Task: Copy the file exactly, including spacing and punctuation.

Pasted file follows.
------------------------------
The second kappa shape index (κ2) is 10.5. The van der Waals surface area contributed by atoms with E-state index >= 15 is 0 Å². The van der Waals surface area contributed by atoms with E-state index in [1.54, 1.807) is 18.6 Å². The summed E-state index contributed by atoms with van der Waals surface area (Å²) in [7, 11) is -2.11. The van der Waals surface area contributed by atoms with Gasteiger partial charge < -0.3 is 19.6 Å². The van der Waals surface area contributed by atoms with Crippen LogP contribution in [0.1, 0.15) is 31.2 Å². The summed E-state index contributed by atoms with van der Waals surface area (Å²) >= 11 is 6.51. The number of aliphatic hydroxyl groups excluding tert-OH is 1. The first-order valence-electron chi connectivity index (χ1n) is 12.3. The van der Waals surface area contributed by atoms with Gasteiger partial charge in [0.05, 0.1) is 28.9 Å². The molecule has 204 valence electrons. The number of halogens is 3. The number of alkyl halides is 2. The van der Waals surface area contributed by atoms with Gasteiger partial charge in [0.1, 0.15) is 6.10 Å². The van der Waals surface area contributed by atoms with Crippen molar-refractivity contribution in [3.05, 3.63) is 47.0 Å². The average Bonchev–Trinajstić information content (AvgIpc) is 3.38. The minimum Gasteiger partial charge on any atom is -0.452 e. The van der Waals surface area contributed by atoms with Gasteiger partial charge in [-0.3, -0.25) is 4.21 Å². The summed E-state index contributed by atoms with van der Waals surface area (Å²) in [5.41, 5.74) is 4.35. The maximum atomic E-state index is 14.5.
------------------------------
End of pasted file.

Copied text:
The second kappa shape index (κ2) is 10.5. The van der Waals surface area contributed by atoms with E-state index >= 15 is 0 Å². The van der Waals surface area contributed by atoms with E-state index in [1.54, 1.807) is 18.6 Å². The summed E-state index contributed by atoms with van der Waals surface area (Å²) in [7, 11) is -2.11. The van der Waals surface area contributed by atoms with Gasteiger partial charge < -0.3 is 19.6 Å². The van der Waals surface area contributed by atoms with Crippen LogP contribution in [0.1, 0.15) is 31.2 Å². The summed E-state index contributed by atoms with van der Waals surface area (Å²) >= 11 is 6.51. The number of aliphatic hydroxyl groups excluding tert-OH is 1. The first-order valence-electron chi connectivity index (χ1n) is 12.3. The van der Waals surface area contributed by atoms with Gasteiger partial charge in [0.05, 0.1) is 28.9 Å². The molecule has 204 valence electrons. The number of halogens is 3. The number of alkyl halides is 2. The van der Waals surface area contributed by atoms with Gasteiger partial charge in [0.1, 0.15) is 6.10 Å². The van der Waals surface area contributed by atoms with Crippen molar-refractivity contribution in [3.05, 3.63) is 47.0 Å². The average Bonchev–Trinajstić information content (AvgIpc) is 3.38. The minimum Gasteiger partial charge on any atom is -0.452 e. The van der Waals surface area contributed by atoms with Gasteiger partial charge in [-0.3, -0.25) is 4.21 Å². The summed E-state index contributed by atoms with van der Waals surface area (Å²) in [5.41, 5.74) is 4.35. The maximum atomic E-state index is 14.5.